The Colorado Secretary of State is asking the U.S. Attorney’s Office to investigate alleged voter intimidation surrounding residency-based challenges to voter registrations in the town of Pitkin, which previously led to prosecutions.  Affected voters spoke of feeling intimidated by the threat of being charged if they voted in Pitkin.

The District Attorney’s Office says, however, it was doing its job in responding to violations of Colorado’s voting regulations. It denies the substance of the SOS’ Tuesday declaratory order concerning four residents — possibly more — of the small Gunnison County town.

The DA prosecuted eight of 10 people who voted in recent Pitkin elections whose legal residency others in the town challenged. Prosecutors secured pleas in seven of the cases. In an eighth, Marie Rossmiller was convicted at a July bench trial. She has since filed a notice of appeal.

But on Tuesday, Deputy Secretary of State Suzanne Staiert found Rossmiller, along with Brian Holt, Kevin Brophy and Douglas Bower, in fact met the residency requirements.

In a final agency decision, Staiert determined the four consider their habitation to be fixed in Pitkin, where their vehicles are registered and which their driver’s licenses list as their hometown.

“Petitioners have stated facts to show the nature of the controversy or uncertainty facing them — that is, the fear of challenge and/or prosecution for registering to vote and voting using their Pitkin address,” the decision states, going on to find them properly registered to vote Nov. 6.

“In talking with some of the voters, we’ve been told they have told them they cannot vote in the November election,” Staiert said Thursday. “That’s a violation, to interfere with our state and federal elections.”

The 7th Judicial District Attorney Dan Hotsenpiller said that is not the case.

“I don’t believe that occurred. This office does not determine whether people are properly registered at any given time. We wouldn’t tell people and did not tell people if they were registered to vote in an election or not,” he said.

“This is about dual residency… The question is simply, do they get to vote in more than one place because they own property in one place?”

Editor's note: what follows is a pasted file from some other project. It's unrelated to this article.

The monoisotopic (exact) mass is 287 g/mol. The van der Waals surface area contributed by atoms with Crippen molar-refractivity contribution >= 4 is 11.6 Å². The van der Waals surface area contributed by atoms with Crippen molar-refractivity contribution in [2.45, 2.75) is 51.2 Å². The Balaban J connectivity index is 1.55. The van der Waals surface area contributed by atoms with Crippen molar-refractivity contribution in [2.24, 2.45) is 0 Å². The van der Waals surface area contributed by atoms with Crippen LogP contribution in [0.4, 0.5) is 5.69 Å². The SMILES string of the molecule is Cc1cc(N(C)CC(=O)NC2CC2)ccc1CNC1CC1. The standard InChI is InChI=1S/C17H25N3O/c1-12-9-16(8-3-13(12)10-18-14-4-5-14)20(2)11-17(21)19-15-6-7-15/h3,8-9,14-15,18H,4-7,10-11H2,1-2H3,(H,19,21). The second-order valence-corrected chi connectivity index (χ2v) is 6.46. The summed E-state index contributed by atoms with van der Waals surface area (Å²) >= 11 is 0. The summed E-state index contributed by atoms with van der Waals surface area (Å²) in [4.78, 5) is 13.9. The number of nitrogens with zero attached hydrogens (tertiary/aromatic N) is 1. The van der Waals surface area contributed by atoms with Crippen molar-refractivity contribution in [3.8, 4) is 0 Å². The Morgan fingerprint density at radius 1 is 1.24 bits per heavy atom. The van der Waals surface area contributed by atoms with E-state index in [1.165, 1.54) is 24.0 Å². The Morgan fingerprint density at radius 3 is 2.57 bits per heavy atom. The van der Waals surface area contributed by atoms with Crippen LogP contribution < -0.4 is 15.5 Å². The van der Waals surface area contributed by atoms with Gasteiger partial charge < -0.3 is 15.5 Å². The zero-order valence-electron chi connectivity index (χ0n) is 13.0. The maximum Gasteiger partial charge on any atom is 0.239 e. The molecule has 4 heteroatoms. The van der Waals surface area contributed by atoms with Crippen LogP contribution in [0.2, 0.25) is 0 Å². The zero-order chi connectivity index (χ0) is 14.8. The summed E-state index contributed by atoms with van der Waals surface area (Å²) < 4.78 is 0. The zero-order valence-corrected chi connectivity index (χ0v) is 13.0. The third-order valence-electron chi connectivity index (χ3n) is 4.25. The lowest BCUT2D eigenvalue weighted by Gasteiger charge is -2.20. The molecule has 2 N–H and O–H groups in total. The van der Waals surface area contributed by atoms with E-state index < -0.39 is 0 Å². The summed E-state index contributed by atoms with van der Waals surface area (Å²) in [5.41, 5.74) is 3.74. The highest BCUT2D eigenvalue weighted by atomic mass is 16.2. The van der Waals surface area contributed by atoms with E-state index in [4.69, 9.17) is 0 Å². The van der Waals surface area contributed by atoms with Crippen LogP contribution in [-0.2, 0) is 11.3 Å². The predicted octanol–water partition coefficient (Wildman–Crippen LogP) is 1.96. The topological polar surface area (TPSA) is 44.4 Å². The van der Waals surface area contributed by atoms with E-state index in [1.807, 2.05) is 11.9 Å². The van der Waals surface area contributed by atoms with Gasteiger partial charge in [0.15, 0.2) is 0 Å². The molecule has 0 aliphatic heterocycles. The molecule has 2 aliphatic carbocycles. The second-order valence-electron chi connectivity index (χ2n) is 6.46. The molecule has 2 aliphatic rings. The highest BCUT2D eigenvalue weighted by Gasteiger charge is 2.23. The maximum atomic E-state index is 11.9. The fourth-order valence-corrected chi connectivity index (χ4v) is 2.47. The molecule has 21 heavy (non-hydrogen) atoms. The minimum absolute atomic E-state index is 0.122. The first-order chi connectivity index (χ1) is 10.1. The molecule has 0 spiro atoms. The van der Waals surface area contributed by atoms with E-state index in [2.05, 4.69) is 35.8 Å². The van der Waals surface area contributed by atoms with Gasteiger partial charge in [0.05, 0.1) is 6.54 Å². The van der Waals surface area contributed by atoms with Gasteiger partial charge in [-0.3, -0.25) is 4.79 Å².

Rossmiller had voted in Arapahoe County in 2015, but, after filing for a senior tax exemption there in which she attested to Aurora being her primary residence through the 2017 calendar year, went on to vote in the Pitkin municipal election in 2016, according to trial records.

Her extensive ties to and community involvement in her birthplace of Pitkin notwithstanding, Rossmiller was a resident of Aurora at the time, Gunnison County Judge Ashley Burrgmeister found.

“Actions and undisputed facts do not demonstrate it was Ms. Ross’ intent to make Pitkin her primary home at the time she voted in the 2016 Pitkin election,” the judge said, finding Rossmiller guilty.

Rossmiller was sentenced to unsupervised probation. Those who pleaded out their cases received deferred judgments. Hotsenpiller said the goal behind the prosecutions was compliance with voter regulations.

Staiert’s Tuesday declaratory order not only covers the four named individuals, but also “any similarly situated” persons seeking to vote in the upcoming election.

“The four I named, they were the people who had made complaints. But we believe there are many more,” Staiert said.

Holt, who has a home in Colorado Springs, but who is a resident of Pitkin and does not vote in Colorado Springs (El Paso County), said people in the town were challenging others because they didn’t think people with more than one home could vote there.

“That’s not what the law says,” said Holt. His registration was challenged in 2016, but he hasn’t heard whether the DA’s Office will prosecute him.

He did watch what such prosecutions did to others, he said.

“Most couldn’t afford to fight it, so they pled out. I made up my mind that I had done everything right. I wasn’t going to allow it to continue,” Holt said.

“I contacted the Secretary of State and gave them packets and packets of information. They have since reviewed that and made their judgment.”

In her order, Staiert said when she visited Pitkin earlier this month, she heard “several troubling stories from voters about contact” with the DA’s office, including its investigators going onto properties to photograph homes, cars and inside windows; subpoenas to monitor their utility usage; townspeople being encouraged to keep tabs on one another, and of people who felt threatened in pretrial conferences being told tapes of the conferences had been “misplaced.”

Hotsenpiller said his office was investigating possible crimes and that gathering information was a basic function of the investigation. Additionally, he denied misplacing tapes.